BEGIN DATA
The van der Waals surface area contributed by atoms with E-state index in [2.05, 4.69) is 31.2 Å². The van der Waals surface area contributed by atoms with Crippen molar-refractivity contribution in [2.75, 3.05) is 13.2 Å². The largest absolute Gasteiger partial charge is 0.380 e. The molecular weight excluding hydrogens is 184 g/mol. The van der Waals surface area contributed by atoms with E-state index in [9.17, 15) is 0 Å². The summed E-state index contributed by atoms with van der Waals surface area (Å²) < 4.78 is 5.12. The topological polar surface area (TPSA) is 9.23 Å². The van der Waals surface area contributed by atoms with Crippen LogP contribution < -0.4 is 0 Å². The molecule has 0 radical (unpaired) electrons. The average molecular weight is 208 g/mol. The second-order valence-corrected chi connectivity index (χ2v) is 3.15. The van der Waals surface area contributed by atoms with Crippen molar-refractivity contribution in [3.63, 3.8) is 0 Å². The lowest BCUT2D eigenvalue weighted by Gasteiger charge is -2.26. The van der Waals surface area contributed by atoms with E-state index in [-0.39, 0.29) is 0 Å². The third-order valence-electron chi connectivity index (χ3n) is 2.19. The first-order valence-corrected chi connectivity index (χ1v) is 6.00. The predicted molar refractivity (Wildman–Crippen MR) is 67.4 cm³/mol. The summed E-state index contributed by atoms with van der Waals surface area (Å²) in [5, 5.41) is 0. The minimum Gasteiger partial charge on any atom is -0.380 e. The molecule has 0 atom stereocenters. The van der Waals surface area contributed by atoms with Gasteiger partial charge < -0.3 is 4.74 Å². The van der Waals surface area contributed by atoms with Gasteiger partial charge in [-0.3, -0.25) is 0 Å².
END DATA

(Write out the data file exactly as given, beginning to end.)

The van der Waals surface area contributed by atoms with E-state index in [2.05, 4.69) is 31.2 Å². The van der Waals surface area contributed by atoms with Crippen molar-refractivity contribution in [2.75, 3.05) is 13.2 Å². The largest absolute Gasteiger partial charge is 0.380 e. The molecular weight excluding hydrogens is 184 g/mol. The van der Waals surface area contributed by atoms with E-state index in [9.17, 15) is 0 Å². The summed E-state index contributed by atoms with van der Waals surface area (Å²) < 4.78 is 5.12. The topological polar surface area (TPSA) is 9.23 Å². The van der Waals surface area contributed by atoms with Crippen LogP contribution < -0.4 is 0 Å². The molecule has 0 radical (unpaired) electrons. The average molecular weight is 208 g/mol. The second-order valence-corrected chi connectivity index (χ2v) is 3.15. The van der Waals surface area contributed by atoms with Crippen molar-refractivity contribution in [3.63, 3.8) is 0 Å². The lowest BCUT2D eigenvalue weighted by Gasteiger charge is -2.26. The van der Waals surface area contributed by atoms with E-state index in [-0.39, 0.29) is 0 Å². The third-order valence-electron chi connectivity index (χ3n) is 2.19. The first-order valence-corrected chi connectivity index (χ1v) is 6.00. The predicted molar refractivity (Wildman–Crippen MR) is 67.4 cm³/mol. The summed E-state index contributed by atoms with van der Waals surface area (Å²) in [5, 5.41) is 0. The minimum Gasteiger partial charge on any atom is -0.380 e. The molecule has 0 atom stereocenters. The van der Waals surface area contributed by atoms with Gasteiger partial charge < -0.3 is 4.74 Å². The van der Waals surface area contributed by atoms with Gasteiger partial charge in [-0.3, -0.25) is 0 Å².